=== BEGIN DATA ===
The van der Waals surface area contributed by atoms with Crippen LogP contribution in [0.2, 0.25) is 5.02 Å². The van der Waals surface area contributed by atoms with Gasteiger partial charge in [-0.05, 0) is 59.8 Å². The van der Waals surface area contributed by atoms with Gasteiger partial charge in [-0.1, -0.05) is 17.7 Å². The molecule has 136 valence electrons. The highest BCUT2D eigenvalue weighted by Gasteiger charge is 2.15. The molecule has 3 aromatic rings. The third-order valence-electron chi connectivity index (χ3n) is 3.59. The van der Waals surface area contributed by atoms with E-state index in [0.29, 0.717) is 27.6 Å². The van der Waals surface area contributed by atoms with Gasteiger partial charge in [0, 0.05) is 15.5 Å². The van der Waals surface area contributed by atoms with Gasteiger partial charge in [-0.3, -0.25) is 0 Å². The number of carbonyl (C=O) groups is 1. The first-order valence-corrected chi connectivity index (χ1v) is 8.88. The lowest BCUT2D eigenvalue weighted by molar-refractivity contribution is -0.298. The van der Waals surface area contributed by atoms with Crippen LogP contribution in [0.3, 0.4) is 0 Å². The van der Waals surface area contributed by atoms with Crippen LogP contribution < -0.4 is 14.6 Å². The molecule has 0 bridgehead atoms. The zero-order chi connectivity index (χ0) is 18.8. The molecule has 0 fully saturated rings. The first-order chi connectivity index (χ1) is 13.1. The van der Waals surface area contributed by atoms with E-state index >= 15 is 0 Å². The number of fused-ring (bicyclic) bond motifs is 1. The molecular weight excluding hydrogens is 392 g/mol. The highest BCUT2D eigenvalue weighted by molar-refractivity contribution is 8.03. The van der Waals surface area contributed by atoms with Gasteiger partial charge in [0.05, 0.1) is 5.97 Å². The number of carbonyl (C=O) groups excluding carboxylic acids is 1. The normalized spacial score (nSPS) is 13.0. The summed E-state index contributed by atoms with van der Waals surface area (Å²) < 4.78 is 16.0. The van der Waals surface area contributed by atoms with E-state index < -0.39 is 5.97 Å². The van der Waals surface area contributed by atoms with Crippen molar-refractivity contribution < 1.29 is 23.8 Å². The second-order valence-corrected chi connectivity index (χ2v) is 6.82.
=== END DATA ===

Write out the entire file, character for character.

The van der Waals surface area contributed by atoms with Crippen LogP contribution in [0.2, 0.25) is 5.02 Å². The van der Waals surface area contributed by atoms with Gasteiger partial charge in [-0.05, 0) is 59.8 Å². The van der Waals surface area contributed by atoms with Gasteiger partial charge in [-0.1, -0.05) is 17.7 Å². The molecule has 136 valence electrons. The highest BCUT2D eigenvalue weighted by Gasteiger charge is 2.15. The molecule has 3 aromatic rings. The third-order valence-electron chi connectivity index (χ3n) is 3.59. The van der Waals surface area contributed by atoms with E-state index in [0.29, 0.717) is 27.6 Å². The van der Waals surface area contributed by atoms with Gasteiger partial charge in [0, 0.05) is 15.5 Å². The van der Waals surface area contributed by atoms with Gasteiger partial charge in [-0.3, -0.25) is 0 Å². The number of carbonyl (C=O) groups is 1. The first-order valence-corrected chi connectivity index (χ1v) is 8.88. The lowest BCUT2D eigenvalue weighted by molar-refractivity contribution is -0.298. The van der Waals surface area contributed by atoms with Crippen LogP contribution in [0.3, 0.4) is 0 Å². The van der Waals surface area contributed by atoms with Crippen LogP contribution < -0.4 is 14.6 Å². The molecule has 0 bridgehead atoms. The zero-order chi connectivity index (χ0) is 18.8. The molecule has 0 fully saturated rings. The first-order chi connectivity index (χ1) is 13.1. The van der Waals surface area contributed by atoms with E-state index >= 15 is 0 Å². The number of fused-ring (bicyclic) bond motifs is 1. The molecular weight excluding hydrogens is 392 g/mol. The highest BCUT2D eigenvalue weighted by molar-refractivity contribution is 8.03. The van der Waals surface area contributed by atoms with Gasteiger partial charge in [0.05, 0.1) is 5.97 Å². The number of carbonyl (C=O) groups excluding carboxylic acids is 1. The normalized spacial score (nSPS) is 13.0. The summed E-state index contributed by atoms with van der Waals surface area (Å²) < 4.78 is 16.0. The van der Waals surface area contributed by atoms with E-state index < -0.39 is 5.97 Å². The van der Waals surface area contributed by atoms with Crippen molar-refractivity contribution < 1.29 is 23.8 Å². The second-order valence-corrected chi connectivity index (χ2v) is 6.82.